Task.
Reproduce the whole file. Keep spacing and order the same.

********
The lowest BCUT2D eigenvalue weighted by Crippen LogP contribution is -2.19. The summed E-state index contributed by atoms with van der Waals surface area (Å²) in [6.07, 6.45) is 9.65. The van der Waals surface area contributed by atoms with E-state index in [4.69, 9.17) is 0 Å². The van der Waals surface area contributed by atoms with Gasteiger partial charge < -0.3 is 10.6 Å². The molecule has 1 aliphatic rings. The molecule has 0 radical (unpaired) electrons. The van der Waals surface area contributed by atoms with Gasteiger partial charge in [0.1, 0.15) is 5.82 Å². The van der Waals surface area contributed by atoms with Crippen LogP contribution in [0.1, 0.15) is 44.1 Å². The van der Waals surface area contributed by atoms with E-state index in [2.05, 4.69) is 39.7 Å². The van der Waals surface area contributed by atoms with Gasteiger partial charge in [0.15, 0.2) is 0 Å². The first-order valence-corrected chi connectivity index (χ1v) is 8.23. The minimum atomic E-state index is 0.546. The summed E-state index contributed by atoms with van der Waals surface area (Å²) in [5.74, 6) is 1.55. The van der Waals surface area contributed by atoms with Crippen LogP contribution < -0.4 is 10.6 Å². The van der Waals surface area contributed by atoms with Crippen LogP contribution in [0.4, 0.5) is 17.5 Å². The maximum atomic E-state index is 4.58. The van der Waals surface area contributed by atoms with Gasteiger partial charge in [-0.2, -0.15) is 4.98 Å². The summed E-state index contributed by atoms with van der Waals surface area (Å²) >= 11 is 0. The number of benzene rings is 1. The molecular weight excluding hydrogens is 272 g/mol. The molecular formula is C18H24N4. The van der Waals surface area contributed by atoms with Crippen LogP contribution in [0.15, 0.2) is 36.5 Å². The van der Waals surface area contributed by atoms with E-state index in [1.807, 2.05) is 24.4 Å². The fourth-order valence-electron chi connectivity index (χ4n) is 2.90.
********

The lowest BCUT2D eigenvalue weighted by Crippen LogP contribution is -2.19. The summed E-state index contributed by atoms with van der Waals surface area (Å²) in [6.07, 6.45) is 9.65. The van der Waals surface area contributed by atoms with E-state index in [4.69, 9.17) is 0 Å². The van der Waals surface area contributed by atoms with Gasteiger partial charge < -0.3 is 10.6 Å². The molecule has 1 aliphatic rings. The molecule has 0 radical (unpaired) electrons. The van der Waals surface area contributed by atoms with Gasteiger partial charge in [0.1, 0.15) is 5.82 Å². The van der Waals surface area contributed by atoms with Crippen LogP contribution in [0.1, 0.15) is 44.1 Å². The van der Waals surface area contributed by atoms with E-state index in [2.05, 4.69) is 39.7 Å². The van der Waals surface area contributed by atoms with Gasteiger partial charge in [0.15, 0.2) is 0 Å². The first-order valence-corrected chi connectivity index (χ1v) is 8.23. The minimum atomic E-state index is 0.546. The summed E-state index contributed by atoms with van der Waals surface area (Å²) in [5.74, 6) is 1.55. The van der Waals surface area contributed by atoms with Crippen LogP contribution < -0.4 is 10.6 Å². The van der Waals surface area contributed by atoms with Crippen LogP contribution in [0.4, 0.5) is 17.5 Å². The maximum atomic E-state index is 4.58. The van der Waals surface area contributed by atoms with Gasteiger partial charge in [-0.2, -0.15) is 4.98 Å². The summed E-state index contributed by atoms with van der Waals surface area (Å²) >= 11 is 0. The number of benzene rings is 1. The molecular weight excluding hydrogens is 272 g/mol. The molecular formula is C18H24N4. The van der Waals surface area contributed by atoms with Crippen LogP contribution in [0.15, 0.2) is 36.5 Å². The van der Waals surface area contributed by atoms with E-state index in [1.807, 2.05) is 24.4 Å². The fourth-order valence-electron chi connectivity index (χ4n) is 2.90.